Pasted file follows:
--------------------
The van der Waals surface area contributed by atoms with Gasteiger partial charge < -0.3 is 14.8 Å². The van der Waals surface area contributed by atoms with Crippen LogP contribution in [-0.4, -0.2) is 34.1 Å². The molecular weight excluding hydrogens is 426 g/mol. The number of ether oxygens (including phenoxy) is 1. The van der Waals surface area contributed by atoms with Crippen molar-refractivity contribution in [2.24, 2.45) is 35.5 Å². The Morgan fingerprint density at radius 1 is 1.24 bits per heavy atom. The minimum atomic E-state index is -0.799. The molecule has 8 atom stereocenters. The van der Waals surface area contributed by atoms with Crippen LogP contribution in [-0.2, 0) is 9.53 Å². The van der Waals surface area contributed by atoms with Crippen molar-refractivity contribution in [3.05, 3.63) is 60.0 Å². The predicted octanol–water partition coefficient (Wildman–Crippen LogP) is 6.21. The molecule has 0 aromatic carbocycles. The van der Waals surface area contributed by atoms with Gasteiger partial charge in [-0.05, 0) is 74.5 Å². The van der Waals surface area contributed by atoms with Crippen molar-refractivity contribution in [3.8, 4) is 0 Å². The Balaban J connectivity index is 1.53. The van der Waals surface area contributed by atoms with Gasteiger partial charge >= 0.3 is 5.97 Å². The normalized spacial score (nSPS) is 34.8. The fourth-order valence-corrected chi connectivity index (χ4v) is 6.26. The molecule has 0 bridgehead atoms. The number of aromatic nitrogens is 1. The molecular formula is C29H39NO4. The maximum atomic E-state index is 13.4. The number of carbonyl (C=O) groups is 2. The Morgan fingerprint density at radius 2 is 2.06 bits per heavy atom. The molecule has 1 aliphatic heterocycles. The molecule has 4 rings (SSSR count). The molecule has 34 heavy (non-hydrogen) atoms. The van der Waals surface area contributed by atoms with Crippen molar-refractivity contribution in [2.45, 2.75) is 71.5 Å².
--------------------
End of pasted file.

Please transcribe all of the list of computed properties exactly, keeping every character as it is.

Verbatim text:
The van der Waals surface area contributed by atoms with Gasteiger partial charge < -0.3 is 14.8 Å². The van der Waals surface area contributed by atoms with Crippen LogP contribution in [-0.4, -0.2) is 34.1 Å². The molecular weight excluding hydrogens is 426 g/mol. The number of ether oxygens (including phenoxy) is 1. The van der Waals surface area contributed by atoms with Crippen molar-refractivity contribution in [2.24, 2.45) is 35.5 Å². The Morgan fingerprint density at radius 1 is 1.24 bits per heavy atom. The minimum atomic E-state index is -0.799. The molecule has 8 atom stereocenters. The van der Waals surface area contributed by atoms with Crippen LogP contribution in [-0.2, 0) is 9.53 Å². The van der Waals surface area contributed by atoms with Crippen molar-refractivity contribution in [3.05, 3.63) is 60.0 Å². The predicted octanol–water partition coefficient (Wildman–Crippen LogP) is 6.21. The molecule has 0 aromatic carbocycles. The van der Waals surface area contributed by atoms with Gasteiger partial charge in [-0.05, 0) is 74.5 Å². The van der Waals surface area contributed by atoms with Crippen molar-refractivity contribution in [3.8, 4) is 0 Å². The Balaban J connectivity index is 1.53. The van der Waals surface area contributed by atoms with Gasteiger partial charge >= 0.3 is 5.97 Å². The normalized spacial score (nSPS) is 34.8. The fourth-order valence-corrected chi connectivity index (χ4v) is 6.26. The molecule has 0 bridgehead atoms. The number of aromatic nitrogens is 1. The molecular formula is C29H39NO4. The maximum atomic E-state index is 13.4. The number of carbonyl (C=O) groups is 2. The Morgan fingerprint density at radius 2 is 2.06 bits per heavy atom. The molecule has 1 aliphatic heterocycles. The molecule has 4 rings (SSSR count). The molecule has 34 heavy (non-hydrogen) atoms. The van der Waals surface area contributed by atoms with Crippen molar-refractivity contribution in [2.45, 2.75) is 71.5 Å².